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Monday May 16th

'There has never, ever been a police chief here like me': Q&A with David L. Perry

<p>Chapel Hill's new Chief of Police, David Perry, began his job on Sept. 3, 2019. He hails from Florida State University where he served for 14 years, totaling 25 years of overall experience. During his interview on Tuesday, Sept. 17, 2019 he discussed his plans for addressing sexual assault, protests and monitoring threats to the UNC campus.</p>
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Chapel Hill's new Chief of Police, David Perry, began his job on Sept. 3, 2019. He hails from Florida State University where he served for 14 years, totaling 25 years of overall experience. During his interview on Tuesday, Sept. 17, 2019 he discussed his plans for addressing sexual assault, protests and monitoring threats to the UNC campus.

David L. Perry has served as the new assistant vice chancellor and chief of UNC Police since Sept. 3, following the resignation of former UNC Police Chief Jeff McCracken. Perry comes to the University after having served as police chief at Florida State University for 14 years

Following Perry’s first couple weeks at the University, assistant University desk editor Evely Forte sat down with him to discuss how he’s hoping to build up missing trust between campus community members and his police force, as well as his vision for ensuring safety on campus during his time at UNC. 

The Daily Tar Heel: Can you elaborate a bit on your background and experiences in community policing, specifically before your time at FSU?  

David Perry: I think my community policing started when I became an Albany police officer back in 1993. I literally had to walk a beat — I had to walk a downtown area. I was instructed by my supervisors to get to know the people within that beat — talk to business owners and meet people. And I was a cool. I thought I was getting paid to go out and have good social interactions, but then he also said, ‘When crime occurs within your area, you have to be ready to respond, and hopefully you’ll meet people, and they’ll give you information where you can maybe prevent crime.’ So, I thought that was really cool at a young age to just talk to people, meet with them and then, hopefully, use them as allies to help reduce crime and just make that, my little zone, a safer place. So, that’s when community policing started for me and started in my mind.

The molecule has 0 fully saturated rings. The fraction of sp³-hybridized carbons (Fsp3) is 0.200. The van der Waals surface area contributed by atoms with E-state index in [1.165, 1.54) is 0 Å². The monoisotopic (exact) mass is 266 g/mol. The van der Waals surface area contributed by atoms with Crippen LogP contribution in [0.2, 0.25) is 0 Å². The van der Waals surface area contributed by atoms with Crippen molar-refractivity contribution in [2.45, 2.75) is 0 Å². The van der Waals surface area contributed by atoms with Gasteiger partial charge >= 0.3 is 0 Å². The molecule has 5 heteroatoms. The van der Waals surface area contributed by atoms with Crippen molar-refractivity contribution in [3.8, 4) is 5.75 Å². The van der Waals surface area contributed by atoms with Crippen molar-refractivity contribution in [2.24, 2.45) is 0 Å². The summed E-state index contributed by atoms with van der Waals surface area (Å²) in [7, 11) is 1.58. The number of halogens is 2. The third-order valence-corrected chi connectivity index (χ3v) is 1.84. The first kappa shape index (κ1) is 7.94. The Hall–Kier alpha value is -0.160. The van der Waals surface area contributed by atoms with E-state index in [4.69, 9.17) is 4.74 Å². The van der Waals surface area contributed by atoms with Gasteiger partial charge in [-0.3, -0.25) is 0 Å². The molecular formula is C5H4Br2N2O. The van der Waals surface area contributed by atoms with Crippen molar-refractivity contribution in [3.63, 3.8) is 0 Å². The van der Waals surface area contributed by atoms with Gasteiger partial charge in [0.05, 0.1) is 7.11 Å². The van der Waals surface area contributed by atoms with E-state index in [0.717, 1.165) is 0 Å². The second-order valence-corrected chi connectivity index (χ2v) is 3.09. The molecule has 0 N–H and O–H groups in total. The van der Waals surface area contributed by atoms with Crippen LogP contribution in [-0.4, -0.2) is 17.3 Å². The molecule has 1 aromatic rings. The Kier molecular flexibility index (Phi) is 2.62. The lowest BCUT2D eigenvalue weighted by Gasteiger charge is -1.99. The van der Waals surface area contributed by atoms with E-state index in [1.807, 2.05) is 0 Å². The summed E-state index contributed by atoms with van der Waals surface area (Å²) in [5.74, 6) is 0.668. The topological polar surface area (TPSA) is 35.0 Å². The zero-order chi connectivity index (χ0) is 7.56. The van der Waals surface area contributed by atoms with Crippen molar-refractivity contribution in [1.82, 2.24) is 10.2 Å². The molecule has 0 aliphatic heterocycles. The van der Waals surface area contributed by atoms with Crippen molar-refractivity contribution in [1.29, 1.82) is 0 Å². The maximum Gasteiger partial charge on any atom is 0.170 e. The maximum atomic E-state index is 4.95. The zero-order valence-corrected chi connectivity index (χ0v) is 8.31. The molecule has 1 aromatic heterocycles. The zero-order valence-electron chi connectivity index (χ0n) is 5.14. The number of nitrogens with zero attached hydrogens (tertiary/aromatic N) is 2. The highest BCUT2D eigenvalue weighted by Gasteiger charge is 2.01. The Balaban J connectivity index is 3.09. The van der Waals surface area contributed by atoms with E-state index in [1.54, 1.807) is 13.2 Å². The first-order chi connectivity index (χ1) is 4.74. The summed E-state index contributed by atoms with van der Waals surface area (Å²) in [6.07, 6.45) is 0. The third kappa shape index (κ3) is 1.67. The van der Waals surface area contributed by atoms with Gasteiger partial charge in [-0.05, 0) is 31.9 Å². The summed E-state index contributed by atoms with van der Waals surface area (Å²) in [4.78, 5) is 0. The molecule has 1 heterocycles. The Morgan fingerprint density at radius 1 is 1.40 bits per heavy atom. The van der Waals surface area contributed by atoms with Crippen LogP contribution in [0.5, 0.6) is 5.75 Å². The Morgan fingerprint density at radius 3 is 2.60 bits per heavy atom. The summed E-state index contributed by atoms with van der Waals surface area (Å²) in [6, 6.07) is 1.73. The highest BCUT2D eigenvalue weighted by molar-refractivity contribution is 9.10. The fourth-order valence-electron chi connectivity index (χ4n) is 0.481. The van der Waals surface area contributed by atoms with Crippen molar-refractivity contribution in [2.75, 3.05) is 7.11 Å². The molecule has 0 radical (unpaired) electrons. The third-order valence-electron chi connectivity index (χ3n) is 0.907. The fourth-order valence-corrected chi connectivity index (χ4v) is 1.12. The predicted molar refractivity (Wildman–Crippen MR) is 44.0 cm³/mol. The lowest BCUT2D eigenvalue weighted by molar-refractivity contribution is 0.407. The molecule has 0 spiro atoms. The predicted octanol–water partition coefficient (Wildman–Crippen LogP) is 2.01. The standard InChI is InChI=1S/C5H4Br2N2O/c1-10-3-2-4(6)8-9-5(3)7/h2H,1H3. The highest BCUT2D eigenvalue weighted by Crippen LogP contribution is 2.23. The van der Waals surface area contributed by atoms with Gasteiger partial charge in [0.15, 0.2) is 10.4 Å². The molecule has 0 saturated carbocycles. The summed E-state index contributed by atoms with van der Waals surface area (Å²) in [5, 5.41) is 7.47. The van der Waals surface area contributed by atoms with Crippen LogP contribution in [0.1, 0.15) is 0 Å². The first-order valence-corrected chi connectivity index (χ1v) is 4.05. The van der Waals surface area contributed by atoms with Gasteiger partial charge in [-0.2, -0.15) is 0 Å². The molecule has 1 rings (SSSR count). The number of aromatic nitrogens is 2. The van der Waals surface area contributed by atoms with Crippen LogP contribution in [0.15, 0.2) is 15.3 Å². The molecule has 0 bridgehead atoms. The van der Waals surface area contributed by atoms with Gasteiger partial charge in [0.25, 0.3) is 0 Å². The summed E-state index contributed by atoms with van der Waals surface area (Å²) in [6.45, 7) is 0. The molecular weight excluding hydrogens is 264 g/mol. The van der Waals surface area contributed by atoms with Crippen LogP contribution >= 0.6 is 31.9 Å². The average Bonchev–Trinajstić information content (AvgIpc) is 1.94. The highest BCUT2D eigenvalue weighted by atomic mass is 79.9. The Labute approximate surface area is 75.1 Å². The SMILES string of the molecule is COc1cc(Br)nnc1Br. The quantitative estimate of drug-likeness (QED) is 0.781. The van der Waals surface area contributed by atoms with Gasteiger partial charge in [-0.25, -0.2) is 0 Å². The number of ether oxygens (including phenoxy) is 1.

And that transitioned into every assignment that I’ve really had because when I left being a patrol officer, as a drug task force agent, I was specific to drug investigations and drug crime, but I was still community oriented. It was helpful for communities to see we were removing people who were selling drugs in their community. It was helpful to go and talk to the elderly or people who were really concerned about loitering and people standing around about what we need to do and what times are good to come back. So, even though it was not a pretty scene, when you’re dealing with drug investigations, it was very fulfilling work to see that you could make a difference in a barrier cleaning up drugs and crime. 

Those community connections continued as I accepted a position at Albany State, a Historically Black University (HBCU). Again, getting to know the university, getting to know the people, the administration, the students and working together to be successful. So those same types of approaches have worked at Clemson University, very, very successful at Florida State, and I hope to bring some of those same ideas, same energy and same commitment to community policing here.